• Medications for vertigo, motion sickness, or nausea, such as meclizine, scopolamine, or promethazine (brand names Antivert, Scopace, and Phenergan)
  • Medications for itching, such as hydroxyzine and diphenhydramine (brand names Vistaril and Benadryl)
  • Muscle relaxants, such as cyclobenzaprine (brand name Flexaril)
  • “Tricyclic” antidepressants, which are an older type of antidepressant which is now mainly prescribed for nerve pain, and includes amitryptiline and nortriptyline (brand names Elavil and Pamelor)

Alternatives to Consider:

Checking with a doctor or pharmacist for non-drug alternatives is always a smart way to go as they may not be available unless you ask.

Things to Keep in Mind:

In addition to affecting thinking, these drugs can affect balance. Dry mouth, dry eyes and constipation can also be side affects.

4. Antipsychotics and Mood-Stabilizers

These medications are usually prescribed to help manage difficult behaviors caused by Alzheimer’s and dementia, and sometimes mental illnesses, such as schizophrenia. A New York Times story recently discussed how these drugs are often inappropriately prescribed and are even linked to a higher chance of death.

Common antipsychotics and mood-stabilizers include:

  • Risperidone (brand name Risperdal)
  • Quetiapine (brand name Seroquel)
  • Olanzapine (brand name Zyprexa)
  • Aripiprazole (brand name Abilify)
  • Haloperidol (brand name Haldol)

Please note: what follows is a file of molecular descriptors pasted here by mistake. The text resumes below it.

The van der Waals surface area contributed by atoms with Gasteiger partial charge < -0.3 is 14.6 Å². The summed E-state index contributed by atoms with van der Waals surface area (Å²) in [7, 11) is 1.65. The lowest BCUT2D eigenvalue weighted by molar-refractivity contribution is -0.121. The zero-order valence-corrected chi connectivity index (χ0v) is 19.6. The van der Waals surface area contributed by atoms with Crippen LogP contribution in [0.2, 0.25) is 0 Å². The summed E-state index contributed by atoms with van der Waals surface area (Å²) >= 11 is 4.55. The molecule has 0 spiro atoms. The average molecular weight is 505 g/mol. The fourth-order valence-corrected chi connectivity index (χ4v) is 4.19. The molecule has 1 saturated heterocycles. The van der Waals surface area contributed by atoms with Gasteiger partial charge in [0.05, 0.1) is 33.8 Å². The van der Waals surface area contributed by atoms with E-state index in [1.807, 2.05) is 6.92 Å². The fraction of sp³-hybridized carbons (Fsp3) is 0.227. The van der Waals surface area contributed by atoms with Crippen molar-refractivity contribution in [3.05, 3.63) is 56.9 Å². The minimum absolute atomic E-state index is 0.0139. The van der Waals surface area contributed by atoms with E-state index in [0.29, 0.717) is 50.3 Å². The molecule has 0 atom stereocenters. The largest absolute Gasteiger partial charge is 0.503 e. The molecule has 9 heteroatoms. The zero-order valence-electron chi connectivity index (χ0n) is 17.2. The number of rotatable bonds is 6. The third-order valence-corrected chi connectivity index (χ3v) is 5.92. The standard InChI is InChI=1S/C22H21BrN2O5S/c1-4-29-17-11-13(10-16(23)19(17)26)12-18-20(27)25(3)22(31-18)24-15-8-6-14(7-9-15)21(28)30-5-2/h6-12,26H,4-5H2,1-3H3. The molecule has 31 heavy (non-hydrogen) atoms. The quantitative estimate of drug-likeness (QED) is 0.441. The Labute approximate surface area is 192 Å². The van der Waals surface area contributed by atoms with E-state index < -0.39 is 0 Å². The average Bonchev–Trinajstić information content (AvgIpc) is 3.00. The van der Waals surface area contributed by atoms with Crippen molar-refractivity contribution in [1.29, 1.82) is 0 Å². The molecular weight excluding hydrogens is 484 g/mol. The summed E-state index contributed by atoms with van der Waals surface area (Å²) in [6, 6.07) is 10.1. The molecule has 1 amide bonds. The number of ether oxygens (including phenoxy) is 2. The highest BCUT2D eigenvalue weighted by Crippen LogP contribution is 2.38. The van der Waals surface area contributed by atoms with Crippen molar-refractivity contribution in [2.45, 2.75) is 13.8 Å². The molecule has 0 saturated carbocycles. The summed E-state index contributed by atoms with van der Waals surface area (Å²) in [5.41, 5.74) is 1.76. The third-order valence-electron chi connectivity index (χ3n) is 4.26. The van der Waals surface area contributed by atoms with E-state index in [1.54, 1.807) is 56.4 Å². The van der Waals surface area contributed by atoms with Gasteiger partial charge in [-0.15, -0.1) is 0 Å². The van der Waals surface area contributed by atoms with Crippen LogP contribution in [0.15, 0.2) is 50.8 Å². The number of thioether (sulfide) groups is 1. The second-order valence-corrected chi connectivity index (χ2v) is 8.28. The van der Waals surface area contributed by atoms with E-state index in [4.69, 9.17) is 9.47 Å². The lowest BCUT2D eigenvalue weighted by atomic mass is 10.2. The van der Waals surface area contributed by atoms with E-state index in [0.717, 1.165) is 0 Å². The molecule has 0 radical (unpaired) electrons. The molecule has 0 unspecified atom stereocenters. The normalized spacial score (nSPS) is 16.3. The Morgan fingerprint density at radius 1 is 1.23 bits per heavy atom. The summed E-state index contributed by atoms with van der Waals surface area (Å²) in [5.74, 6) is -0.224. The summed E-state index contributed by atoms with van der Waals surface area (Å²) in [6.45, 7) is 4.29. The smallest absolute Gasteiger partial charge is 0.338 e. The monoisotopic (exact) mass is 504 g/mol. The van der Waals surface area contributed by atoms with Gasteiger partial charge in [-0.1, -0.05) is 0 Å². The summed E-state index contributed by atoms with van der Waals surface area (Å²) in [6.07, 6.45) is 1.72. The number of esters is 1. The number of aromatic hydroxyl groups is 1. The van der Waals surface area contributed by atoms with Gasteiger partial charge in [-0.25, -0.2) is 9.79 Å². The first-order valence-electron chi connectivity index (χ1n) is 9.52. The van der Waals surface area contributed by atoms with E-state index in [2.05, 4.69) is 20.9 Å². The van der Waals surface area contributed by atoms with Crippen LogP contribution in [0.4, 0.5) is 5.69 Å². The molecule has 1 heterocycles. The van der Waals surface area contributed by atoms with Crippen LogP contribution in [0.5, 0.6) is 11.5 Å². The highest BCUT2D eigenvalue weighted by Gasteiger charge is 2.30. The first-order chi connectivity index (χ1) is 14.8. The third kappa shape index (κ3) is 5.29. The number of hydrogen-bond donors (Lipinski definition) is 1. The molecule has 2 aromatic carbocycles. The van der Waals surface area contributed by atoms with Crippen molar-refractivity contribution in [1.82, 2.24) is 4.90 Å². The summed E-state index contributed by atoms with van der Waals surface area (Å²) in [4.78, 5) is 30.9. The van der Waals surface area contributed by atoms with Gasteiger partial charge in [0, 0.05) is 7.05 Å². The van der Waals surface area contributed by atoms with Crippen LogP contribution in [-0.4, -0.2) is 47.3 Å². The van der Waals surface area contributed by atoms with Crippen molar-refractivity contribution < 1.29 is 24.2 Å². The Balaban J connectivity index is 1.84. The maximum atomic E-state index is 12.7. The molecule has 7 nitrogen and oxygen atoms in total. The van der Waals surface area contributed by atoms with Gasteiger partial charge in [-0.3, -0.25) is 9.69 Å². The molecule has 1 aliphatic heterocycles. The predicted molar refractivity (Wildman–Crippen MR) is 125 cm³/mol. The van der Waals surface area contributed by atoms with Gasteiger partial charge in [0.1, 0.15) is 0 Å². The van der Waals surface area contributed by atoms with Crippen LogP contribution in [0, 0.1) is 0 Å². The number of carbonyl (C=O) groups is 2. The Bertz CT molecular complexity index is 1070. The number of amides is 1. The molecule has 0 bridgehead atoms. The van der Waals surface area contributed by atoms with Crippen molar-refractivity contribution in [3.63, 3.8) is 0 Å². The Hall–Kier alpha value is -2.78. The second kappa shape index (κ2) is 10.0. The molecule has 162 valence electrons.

• Valproate (brand name Depakote)

Alternatives to Consider:

Dr. Kernisan that it’s important to assess what’s causing the problem and try and manage treatment without drugs, if possible. For example, behavioral approaches have shown to be an effective treatment, in many instances. There is scientific evidence suggesting that the following may help:

  • SSRI citalopram
  • Cholinesterase inhibitors (such as donepezil)
  • Memantine

Things to Keep in Mind:

Antipsychotics have been associated with falls, and there is an increased risk of death.

Talk with a Senior Living Advisor

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What to Do if Your Loved One is at Risk

It is important to remember that good brain function is crucial for maintaining independence and quality of life. If you are worried that your loved one is at risk for altered brain function as a result of medications, it’s important to consult a doctor or pharmacist. In many cases, the medication can be dropped or changed; or behavioral therapies may be the right choice for you. But never stop medications without talking to a health professional first as you don’t want to compromise your loved one’s care.

About Dr. Leslie Kernisan, MD:

Leslie Kernisan, MD, is a practicing geriatrician who believes that it shouldn’t be so hard for older adults and families to get the right kind of help with health concerns. For more practical tips — and to get her free quick guide to checking aging parents — visit her new blog at: HelpingOlderParents.com.

Do you have experience with — or stories about — how prescription drugs may cause memory loss? Share them with us in the comments below.

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Dana Larsen